‘Elegance is not about being noticed, it’s about being remembered’ | Inquirer Lifestyle
IMELDA Cojuangco blows her birthday cake surrounded by family and close friends. Right:With son Choy Cojuangco

‘Elegance is not about being noticed, it’s about being remembered’

(Homily by Fr. Tito Caluag during the birthday mass of Imelda O. Cojuangco, Sept. 20, 2014. Tata is the term of endearment for Mrs. Cojuangco.)

 

AS I was preparing for today’s Mass, I realized this is the 10th year we celebrate together Tata’s birthday. Last year, she was 58, so this year she is turning 57. The 10th year of giving thanks; today is a bit more special.

 

IMELDA Cojuangco blows her birthday cake surrounded by family and close friends. Right:With son Choy Cojuangco
IMELDA Cojuangco blows her birthday cake surrounded by
family and close friends. Right:With son Choy Cojuangco

Year in, year out, we offer this perfect sacrifice and act of thanksgiving, the Mass. The past 10 years, this wonderful grace has increasingly become the center of Tata’s life and, with her, our life. Since March 2005, we have celebrated over 3,000 masses; 120-plus First Friday masses, nine Christmas and New Year’s Eve masses, nine Holy Week liturgies, and 10 birthday and death anniversary masses for Uncle Monching (Ramon Cojuangco, Imelda’s husband).

 

This Sunday’s Gospel reminds us of a selfless and detached gratitude: Be happy and thankful for what we have and are blessed with.

 

So today we join Tata to thank the Lord, in the words of Psalm 107, “Give thanks to the Lord for he is good, his love endures forever.” We also thank Tata for her graceful presence in our life, all of us: her family, friends, office and house staff, her co-workers in various works and charities, the people she serves.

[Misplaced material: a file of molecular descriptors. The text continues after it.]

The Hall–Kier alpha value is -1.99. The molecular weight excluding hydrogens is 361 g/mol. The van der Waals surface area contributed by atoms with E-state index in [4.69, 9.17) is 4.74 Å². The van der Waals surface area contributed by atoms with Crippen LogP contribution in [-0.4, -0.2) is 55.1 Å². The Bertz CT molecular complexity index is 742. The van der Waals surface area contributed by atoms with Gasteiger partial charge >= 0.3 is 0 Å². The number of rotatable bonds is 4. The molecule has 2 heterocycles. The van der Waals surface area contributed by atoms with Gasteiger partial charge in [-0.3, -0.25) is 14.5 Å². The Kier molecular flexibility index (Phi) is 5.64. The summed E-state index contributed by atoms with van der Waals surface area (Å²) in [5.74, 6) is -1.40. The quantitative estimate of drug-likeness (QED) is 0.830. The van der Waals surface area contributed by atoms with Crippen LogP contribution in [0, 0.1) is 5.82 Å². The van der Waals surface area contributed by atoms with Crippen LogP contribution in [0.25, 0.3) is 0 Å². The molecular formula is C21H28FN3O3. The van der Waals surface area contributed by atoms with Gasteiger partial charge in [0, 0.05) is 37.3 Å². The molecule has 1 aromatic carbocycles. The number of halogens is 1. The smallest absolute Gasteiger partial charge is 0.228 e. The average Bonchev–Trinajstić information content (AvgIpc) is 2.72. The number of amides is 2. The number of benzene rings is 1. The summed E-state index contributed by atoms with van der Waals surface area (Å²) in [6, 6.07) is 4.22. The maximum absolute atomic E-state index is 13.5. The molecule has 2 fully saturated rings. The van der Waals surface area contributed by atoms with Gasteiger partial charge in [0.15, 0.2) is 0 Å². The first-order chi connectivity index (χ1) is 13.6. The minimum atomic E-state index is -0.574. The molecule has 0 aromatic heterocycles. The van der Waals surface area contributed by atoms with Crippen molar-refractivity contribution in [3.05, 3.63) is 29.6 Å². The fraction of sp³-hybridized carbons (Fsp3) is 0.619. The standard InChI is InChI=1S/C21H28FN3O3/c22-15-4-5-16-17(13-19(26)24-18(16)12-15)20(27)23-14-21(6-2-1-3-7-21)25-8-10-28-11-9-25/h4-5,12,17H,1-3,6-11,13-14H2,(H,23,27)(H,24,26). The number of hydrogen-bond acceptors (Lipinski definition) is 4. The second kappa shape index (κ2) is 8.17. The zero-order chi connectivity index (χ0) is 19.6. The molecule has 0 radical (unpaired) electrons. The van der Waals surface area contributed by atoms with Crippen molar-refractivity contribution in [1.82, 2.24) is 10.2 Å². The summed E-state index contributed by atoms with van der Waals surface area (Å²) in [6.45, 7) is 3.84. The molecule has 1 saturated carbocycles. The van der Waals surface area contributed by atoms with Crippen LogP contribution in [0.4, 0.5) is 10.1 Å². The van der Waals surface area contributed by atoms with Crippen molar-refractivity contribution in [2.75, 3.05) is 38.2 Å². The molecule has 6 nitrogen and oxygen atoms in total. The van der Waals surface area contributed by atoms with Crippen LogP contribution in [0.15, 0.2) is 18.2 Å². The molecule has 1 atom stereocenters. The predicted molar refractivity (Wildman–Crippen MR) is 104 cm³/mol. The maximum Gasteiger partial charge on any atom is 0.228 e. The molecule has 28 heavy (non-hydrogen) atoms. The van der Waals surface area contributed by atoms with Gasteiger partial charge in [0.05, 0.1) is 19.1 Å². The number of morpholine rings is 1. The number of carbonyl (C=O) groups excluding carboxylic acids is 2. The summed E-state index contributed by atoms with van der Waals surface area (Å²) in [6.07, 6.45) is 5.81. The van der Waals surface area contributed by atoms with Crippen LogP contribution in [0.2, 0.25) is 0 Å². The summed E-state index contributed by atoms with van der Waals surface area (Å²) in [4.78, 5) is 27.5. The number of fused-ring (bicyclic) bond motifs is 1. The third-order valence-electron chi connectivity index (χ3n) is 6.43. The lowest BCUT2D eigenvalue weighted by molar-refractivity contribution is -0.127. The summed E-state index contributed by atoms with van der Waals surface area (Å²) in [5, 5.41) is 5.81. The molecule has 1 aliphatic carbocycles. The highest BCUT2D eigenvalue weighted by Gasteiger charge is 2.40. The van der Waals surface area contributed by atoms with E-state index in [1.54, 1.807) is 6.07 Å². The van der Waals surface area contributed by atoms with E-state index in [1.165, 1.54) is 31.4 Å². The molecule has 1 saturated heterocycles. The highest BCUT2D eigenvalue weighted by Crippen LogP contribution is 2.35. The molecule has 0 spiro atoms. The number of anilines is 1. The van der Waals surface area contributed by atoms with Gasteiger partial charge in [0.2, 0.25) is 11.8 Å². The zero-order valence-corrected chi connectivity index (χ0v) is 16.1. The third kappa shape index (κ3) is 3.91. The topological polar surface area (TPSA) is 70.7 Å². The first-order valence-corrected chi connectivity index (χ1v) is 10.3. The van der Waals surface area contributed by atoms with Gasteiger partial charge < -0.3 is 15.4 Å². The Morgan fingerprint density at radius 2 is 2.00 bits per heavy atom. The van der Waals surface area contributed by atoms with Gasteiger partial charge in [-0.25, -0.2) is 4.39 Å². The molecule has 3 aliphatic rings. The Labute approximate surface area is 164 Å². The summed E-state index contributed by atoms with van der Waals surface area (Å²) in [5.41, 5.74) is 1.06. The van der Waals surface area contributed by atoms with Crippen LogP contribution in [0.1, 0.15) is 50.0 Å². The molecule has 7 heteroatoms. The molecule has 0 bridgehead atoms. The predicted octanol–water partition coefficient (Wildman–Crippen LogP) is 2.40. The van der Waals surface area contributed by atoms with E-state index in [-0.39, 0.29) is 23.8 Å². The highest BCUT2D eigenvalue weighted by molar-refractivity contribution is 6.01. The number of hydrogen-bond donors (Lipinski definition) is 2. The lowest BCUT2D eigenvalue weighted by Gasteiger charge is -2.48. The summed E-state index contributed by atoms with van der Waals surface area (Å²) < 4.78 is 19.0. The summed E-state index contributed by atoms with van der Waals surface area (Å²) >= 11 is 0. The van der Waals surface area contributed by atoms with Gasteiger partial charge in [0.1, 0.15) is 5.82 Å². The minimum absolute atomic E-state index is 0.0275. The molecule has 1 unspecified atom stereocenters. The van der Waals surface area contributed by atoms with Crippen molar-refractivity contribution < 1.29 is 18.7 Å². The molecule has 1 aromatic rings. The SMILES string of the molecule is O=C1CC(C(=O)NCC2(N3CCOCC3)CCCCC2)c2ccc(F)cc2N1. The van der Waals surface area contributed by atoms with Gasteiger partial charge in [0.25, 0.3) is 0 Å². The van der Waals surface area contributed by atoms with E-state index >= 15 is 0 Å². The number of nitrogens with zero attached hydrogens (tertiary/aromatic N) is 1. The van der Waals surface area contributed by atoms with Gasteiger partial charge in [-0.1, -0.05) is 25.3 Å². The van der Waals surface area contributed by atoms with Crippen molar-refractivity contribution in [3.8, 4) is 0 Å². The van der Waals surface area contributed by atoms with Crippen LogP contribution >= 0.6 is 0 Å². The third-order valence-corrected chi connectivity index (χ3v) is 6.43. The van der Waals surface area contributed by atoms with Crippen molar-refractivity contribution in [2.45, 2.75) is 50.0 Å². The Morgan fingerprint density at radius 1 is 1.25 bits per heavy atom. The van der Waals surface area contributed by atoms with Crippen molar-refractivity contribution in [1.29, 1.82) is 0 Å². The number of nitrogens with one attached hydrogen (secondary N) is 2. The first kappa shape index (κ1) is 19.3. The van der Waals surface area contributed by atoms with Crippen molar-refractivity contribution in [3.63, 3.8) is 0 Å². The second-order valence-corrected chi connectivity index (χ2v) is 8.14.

Majesty

 

On Sept. 8, Feast of the Nativity of Our Lady, Belay shared a quote from JRR Tolkien, an apt description of the grace Tata has shared with us: “All my own perception of beauty both in majesty and simplicity is founded upon Our Lady.”

 

Our perception of beauty, the good, the true and the beautiful. The classic Greek ideal, popularized by the other Imelda, but this is from the ancient Greek civilization. Now let us reflect on it from the prism of our Imelda.

 

“Beauty both in majesty and simplicity,” yes, this is Our Lady, Our Blessed Mother; and yes, it is also our Tata, our beloved mother, mom to so many of us.

 

Her majesty is legendary. This I need not talk about at length. Just leaf through magazines through the years, especially the past 10 years or so when she has not been as active in and visible to the public.

 

Through the years, you will see and read how they sang praises for her elegance and grace; and, in the past decade, especially the elegance and grace of a woman at peace with her family and loved ones; with the mass, Our Blessed Mother, Her Son and God the Father as her center and all.

 

Her simplicity is our best-kept secret, we who have been given the great privilege to see this up close in the day to day, when there are no cameras and no adoring public. For this, let me share three simple anecdotes.

 

WITH daughter Marvie
WITH daughter Marvie

One of my early insights into her simplicity was in the first year I started celebrating mass for her. Every day seemed a major production, since after Mass dinner was served.